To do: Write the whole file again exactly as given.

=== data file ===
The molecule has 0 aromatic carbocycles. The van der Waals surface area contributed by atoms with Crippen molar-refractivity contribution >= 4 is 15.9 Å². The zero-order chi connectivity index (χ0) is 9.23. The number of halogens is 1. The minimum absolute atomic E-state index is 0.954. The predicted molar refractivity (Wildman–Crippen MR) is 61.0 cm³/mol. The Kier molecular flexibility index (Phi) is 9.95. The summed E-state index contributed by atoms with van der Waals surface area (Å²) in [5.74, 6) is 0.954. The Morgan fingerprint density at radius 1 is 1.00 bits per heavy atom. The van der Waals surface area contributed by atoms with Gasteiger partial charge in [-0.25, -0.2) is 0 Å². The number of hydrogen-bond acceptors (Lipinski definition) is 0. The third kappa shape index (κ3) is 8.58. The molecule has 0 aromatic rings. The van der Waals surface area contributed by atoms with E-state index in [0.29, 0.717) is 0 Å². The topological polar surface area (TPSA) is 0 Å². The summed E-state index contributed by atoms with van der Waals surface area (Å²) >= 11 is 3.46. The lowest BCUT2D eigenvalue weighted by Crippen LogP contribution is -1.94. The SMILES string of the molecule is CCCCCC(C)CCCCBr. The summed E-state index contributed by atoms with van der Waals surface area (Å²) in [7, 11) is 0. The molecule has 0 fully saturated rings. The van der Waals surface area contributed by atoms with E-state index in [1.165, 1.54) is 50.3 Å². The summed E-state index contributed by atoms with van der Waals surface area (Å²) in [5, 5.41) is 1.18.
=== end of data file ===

The molecule has 0 aromatic carbocycles. The van der Waals surface area contributed by atoms with Crippen molar-refractivity contribution >= 4 is 15.9 Å². The zero-order chi connectivity index (χ0) is 9.23. The number of halogens is 1. The minimum absolute atomic E-state index is 0.954. The predicted molar refractivity (Wildman–Crippen MR) is 61.0 cm³/mol. The Kier molecular flexibility index (Phi) is 9.95. The summed E-state index contributed by atoms with van der Waals surface area (Å²) in [5.74, 6) is 0.954. The Morgan fingerprint density at radius 1 is 1.00 bits per heavy atom. The van der Waals surface area contributed by atoms with Gasteiger partial charge in [-0.25, -0.2) is 0 Å². The number of hydrogen-bond acceptors (Lipinski definition) is 0. The third kappa shape index (κ3) is 8.58. The molecule has 0 aromatic rings. The van der Waals surface area contributed by atoms with E-state index in [0.29, 0.717) is 0 Å². The topological polar surface area (TPSA) is 0 Å². The summed E-state index contributed by atoms with van der Waals surface area (Å²) >= 11 is 3.46. The lowest BCUT2D eigenvalue weighted by Crippen LogP contribution is -1.94. The SMILES string of the molecule is CCCCCC(C)CCCCBr. The summed E-state index contributed by atoms with van der Waals surface area (Å²) in [7, 11) is 0. The molecule has 0 fully saturated rings. The van der Waals surface area contributed by atoms with E-state index in [1.165, 1.54) is 50.3 Å². The summed E-state index contributed by atoms with van der Waals surface area (Å²) in [5, 5.41) is 1.18.